Discussions around planning your will or managing your daily budgets may not be the first thing that comes to mind when thinking about a romantic date.
However, gaining your significant others’ view around money and their current financial situation could help indicate whether you are destined for financial harmony further down the line.
Talking about money and personal finances is perhaps one of the most classic British taboos*. As the old saying goes: “There are two things you never talk about in life: money and politics.”
However, in an era where people are much more open to talking about a variety of topics, why must ‘money talk’ still be kept a secret? Is it still considered a taboo and crude to discuss your taxes and incomes over the dinner table? Is there anything that can help us get the conversation going, especially in relationships?
43% of people do not know how much their partner earns, and 36% are unaware of how much their other half has managed to save. ** Not only that but many are seemingly unaware of the size of their partner’s pension. Those over 55 seem to have a greater awareness of this figure, and it seems that couples aged 18 to 34 were more likely to have shared this information than those in middle age. 43% of them said they knew what was in their partner’s pension compared with 34% of 35 to 54 year-olds***.
This is an important topic to discuss, as when it comes to assets shared between couples, pension wealth can often rival property wealth. Not being aware of each other’s pensions can affect planning your financial future, or even difficulty in retirement if one person’s pension pot falls short. If you were to divorce, an asset split should focus on all areas of assets, including pensions, however this is rarely the case.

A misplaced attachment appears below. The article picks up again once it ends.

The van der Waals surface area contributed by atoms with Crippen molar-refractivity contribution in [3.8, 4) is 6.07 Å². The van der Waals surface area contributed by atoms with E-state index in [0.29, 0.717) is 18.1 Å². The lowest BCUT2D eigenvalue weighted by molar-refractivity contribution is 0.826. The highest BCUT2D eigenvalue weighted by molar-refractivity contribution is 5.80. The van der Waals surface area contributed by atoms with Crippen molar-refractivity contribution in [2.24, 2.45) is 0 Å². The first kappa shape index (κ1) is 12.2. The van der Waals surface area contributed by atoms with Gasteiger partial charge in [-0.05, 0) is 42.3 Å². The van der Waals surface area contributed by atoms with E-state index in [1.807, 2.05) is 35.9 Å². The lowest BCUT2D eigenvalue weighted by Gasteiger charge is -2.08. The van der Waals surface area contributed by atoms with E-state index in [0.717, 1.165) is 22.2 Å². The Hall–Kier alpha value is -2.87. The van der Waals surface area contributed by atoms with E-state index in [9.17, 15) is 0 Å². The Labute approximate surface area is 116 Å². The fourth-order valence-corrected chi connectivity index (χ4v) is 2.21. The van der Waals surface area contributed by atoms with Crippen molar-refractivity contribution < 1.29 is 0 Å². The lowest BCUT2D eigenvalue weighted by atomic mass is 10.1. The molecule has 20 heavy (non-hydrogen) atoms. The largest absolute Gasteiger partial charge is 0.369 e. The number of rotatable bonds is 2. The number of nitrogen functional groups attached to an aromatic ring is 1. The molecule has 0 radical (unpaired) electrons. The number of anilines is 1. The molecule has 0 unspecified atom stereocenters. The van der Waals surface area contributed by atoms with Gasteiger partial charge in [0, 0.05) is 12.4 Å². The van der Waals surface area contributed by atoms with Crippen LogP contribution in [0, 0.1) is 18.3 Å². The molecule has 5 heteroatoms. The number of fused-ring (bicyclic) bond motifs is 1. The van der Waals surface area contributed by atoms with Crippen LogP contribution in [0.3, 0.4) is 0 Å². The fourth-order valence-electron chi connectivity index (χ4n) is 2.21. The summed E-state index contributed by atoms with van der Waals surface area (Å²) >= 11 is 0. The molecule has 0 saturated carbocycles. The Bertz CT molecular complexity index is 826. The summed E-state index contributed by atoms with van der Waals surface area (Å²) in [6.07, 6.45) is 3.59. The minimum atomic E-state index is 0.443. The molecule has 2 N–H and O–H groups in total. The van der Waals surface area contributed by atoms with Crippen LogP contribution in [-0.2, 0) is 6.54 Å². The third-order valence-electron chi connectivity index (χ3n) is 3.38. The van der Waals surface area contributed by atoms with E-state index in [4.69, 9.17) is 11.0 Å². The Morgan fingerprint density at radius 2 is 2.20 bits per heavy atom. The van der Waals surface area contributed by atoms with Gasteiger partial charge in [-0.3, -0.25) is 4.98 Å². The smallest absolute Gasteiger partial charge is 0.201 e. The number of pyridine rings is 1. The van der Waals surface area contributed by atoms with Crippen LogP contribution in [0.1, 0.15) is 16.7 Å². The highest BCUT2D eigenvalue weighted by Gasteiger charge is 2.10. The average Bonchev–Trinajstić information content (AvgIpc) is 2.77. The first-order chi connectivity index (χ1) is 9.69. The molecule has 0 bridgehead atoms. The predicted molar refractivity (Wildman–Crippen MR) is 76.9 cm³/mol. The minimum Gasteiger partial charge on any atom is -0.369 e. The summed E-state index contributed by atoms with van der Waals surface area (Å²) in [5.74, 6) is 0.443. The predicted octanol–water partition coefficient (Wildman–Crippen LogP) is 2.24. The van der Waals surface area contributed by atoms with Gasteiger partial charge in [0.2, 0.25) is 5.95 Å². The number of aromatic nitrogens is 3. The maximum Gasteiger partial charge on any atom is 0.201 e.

It seems that people would rather talk about almost literally anything else, from marriage problems to religion, than bring up the topic of money. It is possible that these feelings towards ‘money talk’ are simply a hangover from an era where all money worries were pretty much handled for you. A more patriarchal era where your company watched over your pension, and even those on modest salaries could afford to buy their own homes. ****
But as we all know, times have most definitely changed, and the responsibility for financial security often falls as a deadweight on an individual’s shoulders (shout out to high house prices, student debt and insecure job prospects for that one!). These troublesome times may have left many struggling to even build a savings account that they feel rivals their peers. Investing accounts seem like an untouchable deity. However, with i-stock, an ISA or GIA account with no account fees can be opened from as little as £50 a month.
If you are not talking about money, there are simply too many things you may be missing out on or paying way over the odds for. Talking about things like rent, expenses, what higher salary could be available, are all topics that, if discussed, could help improve your financial situation. We are not saying share the inner workings of your tax return with the stranger next to you on the tube (although, of course, you are more than free to do so if the mood so takes you), but it could be important to talk to your nearest and dearest about costs you are questioning, simply to get another perspective.